First-time real estate investors often invest in multifamily property when they start real estate investing. Perhaps it's because they have themselves rented an apartment and therefore feel somewhat familiar with it. In any case, apartment ownership is a stalwart of real estate investing and a valid option to real estate investors.
Multifamily property is any rental property that has more than one family unit. The smallest would be a duplex (two units), while larger rental complexes could easily consist of hundreds of apartments. In other words, there's no upper limit to the amount of units.
Not unlike any real estate investment, however, multifamily housing offers real estate investors both, advantages and disadvantages of ownership. Pros and cons. Things that make real estate investors glad about apartment ownership, and other things that perhaps cause investors to bemoan the day that they became a landlord.
We'll consider a few of those advantages and disadvantages in this article, plus we'll discuss the best way to obtain a good financing package on rental income property.
Foremost, with multifamily property ownership, the investor will grow wealthy in the long run simply by holding onto the property and letting the renters pay off the mortgage. Even when the property doesn't generate an immediate cash flow, the owner virtually gets to use other people's money to pay the owner's debt each time a rent check is collected.
Secondly, multifamily properties serve a basic need, which limits the downside risk. People have to live somewhere, and for any number of reasons, in any community there are always people ready to rent. Moreover, when there's a shortage of apartments, property owners can be more selective about the type of tenant they rent to, vacancy factors approach zero, and rents generally increase.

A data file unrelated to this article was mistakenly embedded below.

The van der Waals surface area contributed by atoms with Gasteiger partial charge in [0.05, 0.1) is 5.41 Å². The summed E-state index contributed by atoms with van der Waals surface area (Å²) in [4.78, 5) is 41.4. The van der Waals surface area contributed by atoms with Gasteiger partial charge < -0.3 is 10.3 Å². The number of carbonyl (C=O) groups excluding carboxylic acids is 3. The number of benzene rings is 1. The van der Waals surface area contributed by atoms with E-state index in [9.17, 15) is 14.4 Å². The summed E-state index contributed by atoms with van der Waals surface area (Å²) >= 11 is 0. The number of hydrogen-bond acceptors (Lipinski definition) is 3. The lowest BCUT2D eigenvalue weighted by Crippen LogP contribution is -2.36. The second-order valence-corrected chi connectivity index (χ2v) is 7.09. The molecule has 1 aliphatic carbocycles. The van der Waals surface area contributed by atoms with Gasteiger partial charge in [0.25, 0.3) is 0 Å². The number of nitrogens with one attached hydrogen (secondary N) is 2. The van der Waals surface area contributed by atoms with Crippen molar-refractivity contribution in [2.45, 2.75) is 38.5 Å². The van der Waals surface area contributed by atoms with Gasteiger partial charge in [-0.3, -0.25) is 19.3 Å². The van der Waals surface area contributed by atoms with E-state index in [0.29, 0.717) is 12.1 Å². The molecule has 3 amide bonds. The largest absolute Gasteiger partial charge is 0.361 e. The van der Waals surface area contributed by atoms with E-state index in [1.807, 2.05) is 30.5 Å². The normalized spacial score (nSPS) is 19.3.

Unfortunately, apartments can be very management intensive because they surround tenant issues. It's never fun having to resolve tenant conflicts, or having to evict a deadbeat tenant.
Also, because all rental apartments thrive or die due to other people's money, when a rental market shifts to the point where there is a shortage of tenants, then owners can no longer be as selective about tenants, might experience higher vacancy, and might have to reduce rents. For this reason, because they depend on renters to meet their debt service and other obligations to keep the property, real estate investors must prepare to flex with the market conditions regularly.
How to Finance
Since income-producing properties have the advantage of being able to support debt from the income they produce, rental property gives the investor an edge in the ultimate financing of the investment.
However, real estate investors should understand how lenders view rental income property in order to get the best financing possible. That unlike the situation with vacant land and single-family home financing in which the investor's financial strength is the most important element lenders consider, all income properties are viewed from the point of view of the property first and the investor second. That is, the lender doesn't simply consider the borrower's financial strength, but will heavily evaluate the property based on the property's income stream as well.
In this case, it's crucial, therefore, that you represent the multifamily property to the lender with accurate income and expense data and fair projections that might reveal a better end-result. The good news is that there is real estate investment software available that can create these cash flow presentations for you.
Yes, multifamily property ownership can be extremely profitable yet at the same time, a gigantic migraine. But as a friend of mine once said, "Life is a series of trade offs." So the question really is, how much are you willing to endure to make money? Your answer will shape your real estate investing strategy, and ultimately determine whether apartments are a good investment for you. Here's to your success.